Currently, the messages accumulate that there are problems with refueling at the boat refueling stations in the countries bordering the Adriatic Sea, as well as generally on the coasts of the EU. What is to be considered?
Currently, many water sports enthusiasts report that there are problems with boat refueling stations on the coasts of the Mediterranean Sea between the Apennine Peninsula and the Balkan Peninsula, as well as on the coasts of other European countries.
The reason for this is not that there is no fuel – there is. The real problem is that many fuel stations have currently been closed completely, for example, or opening hours have been changed at short notice and without prior notice, in other words: shortened.
Reason are personnel problems, it is said
When asked, those affected who had moored in front of closed gas pumps received the answer that there were currently “staffing problems” throughout the EU. Especially in Croatia, Italy and the Spanish mainland, many companies would have problems finding or keeping suitable staff.
“Just today we towed a SeaHelp member from the island of Ist north of Zadar in the Dalmatia region to Mali Losinj, because the gas station in the north of the island of Ist has been closed for days due to staff layoffs”, says SeaHelp managing director Wolfgang Dauser.
Currently it is difficult to keep the opening hours of the gas stations in the SeaHelp app up to date, because they are constantly changing at short notice
For the aforementioned reasons, he said, it is also currently very difficult to keep the opening hours of boat refueling stations up to date in the Sea-Help APP, as in some cases “opening hours are shortened several times a day and then extended again shortly afterwards.”
SeaHelp advises all sport skippers to check as early as possible on the situation at nearby fuel stations and, if necessary, find out alternative fueling options. The tank of the boat / yacht should not be driven empty under any circumstances, so that an appropriate action radius is maintained.
Sport skippers should always keep a reserve in the tank. An advance call to the targeted gas station helps to prevent nasty surprises
It has proven to call the corresponding boat refueling stations in advance to find out if and when they are currently open, and whether enough fuel is available. Because: the shortage of personnel also affects the transport companies that would supply the fuel, it is said. Those who have the opportunity to stash some fuel in reserve canisters should do so.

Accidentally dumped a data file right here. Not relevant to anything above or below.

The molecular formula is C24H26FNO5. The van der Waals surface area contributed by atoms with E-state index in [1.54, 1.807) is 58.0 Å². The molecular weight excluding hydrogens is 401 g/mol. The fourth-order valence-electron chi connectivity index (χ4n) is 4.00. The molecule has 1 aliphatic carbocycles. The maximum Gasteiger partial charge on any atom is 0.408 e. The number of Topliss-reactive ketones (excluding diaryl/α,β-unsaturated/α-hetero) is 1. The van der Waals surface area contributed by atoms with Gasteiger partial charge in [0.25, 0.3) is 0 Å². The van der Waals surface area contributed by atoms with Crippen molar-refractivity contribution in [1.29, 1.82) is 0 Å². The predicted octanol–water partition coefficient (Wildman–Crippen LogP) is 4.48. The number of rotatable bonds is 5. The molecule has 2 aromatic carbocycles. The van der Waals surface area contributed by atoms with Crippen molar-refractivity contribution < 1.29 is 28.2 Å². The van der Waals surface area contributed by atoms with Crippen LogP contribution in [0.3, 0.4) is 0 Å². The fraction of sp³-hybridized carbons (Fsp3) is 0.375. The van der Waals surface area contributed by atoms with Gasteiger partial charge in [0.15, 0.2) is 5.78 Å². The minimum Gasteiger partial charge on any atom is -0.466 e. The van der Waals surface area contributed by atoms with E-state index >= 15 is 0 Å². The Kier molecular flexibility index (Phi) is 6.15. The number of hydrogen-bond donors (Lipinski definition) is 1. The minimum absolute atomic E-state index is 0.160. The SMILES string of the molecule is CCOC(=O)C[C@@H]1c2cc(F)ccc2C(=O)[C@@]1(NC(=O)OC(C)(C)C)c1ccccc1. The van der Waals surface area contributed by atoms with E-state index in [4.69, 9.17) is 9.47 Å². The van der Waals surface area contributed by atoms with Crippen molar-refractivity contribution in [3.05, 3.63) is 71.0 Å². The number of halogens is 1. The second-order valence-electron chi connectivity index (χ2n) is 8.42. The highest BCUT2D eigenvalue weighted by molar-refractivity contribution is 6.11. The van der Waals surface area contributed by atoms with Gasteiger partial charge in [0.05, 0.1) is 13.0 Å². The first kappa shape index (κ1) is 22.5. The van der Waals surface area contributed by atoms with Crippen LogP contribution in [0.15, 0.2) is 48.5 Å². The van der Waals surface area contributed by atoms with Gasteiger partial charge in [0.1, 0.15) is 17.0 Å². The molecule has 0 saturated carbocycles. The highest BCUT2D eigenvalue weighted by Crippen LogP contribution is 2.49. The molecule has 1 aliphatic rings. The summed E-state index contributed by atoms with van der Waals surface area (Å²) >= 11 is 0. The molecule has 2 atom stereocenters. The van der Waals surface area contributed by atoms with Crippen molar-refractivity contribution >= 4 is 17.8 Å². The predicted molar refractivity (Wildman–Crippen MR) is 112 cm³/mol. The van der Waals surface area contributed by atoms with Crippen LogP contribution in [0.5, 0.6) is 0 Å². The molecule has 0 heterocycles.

According to the responsible authorities in Croatia, for example, the situation is expected to return to normal by the start of the main season at the latest, so that the fuel supply at the boat refueling stations can be reliably guaranteed again from around mid-June.
More and more work has had to be done by fewer and fewer employees in recent times, and many have resigned
In some cases, it has been possible to observe in recent seasons how the staff at service stations in the Adriatic region and beyond has been successively downsized; work that was done by several employees a few years ago had to be done in some cases by individual employees.
This has led to overwork and dissatisfaction among employees, who have subsequently resigned from their jobs, it is said. Thus, the operators “had no choice but to reduce the opening hours to three to five hours per day in some cases or to close the service stations completely on some days” – at the expense of the boaters.
SeaHelp will continue to provide up-to-date reports on the situation at the service stations at this point – and will try to keep the Sea-Help APP up to date in this regard as well, if possible.
24h EMERGENCY CALL EUROPE: 0043 50 43 112
In an emergency, SeaHelp’s response boats can be called using the handy SeaHelp app, or by calling the free emergency number for Europe 0043 50 43 112 (or the alternative emergency number for Europe 00385 919 112 112.
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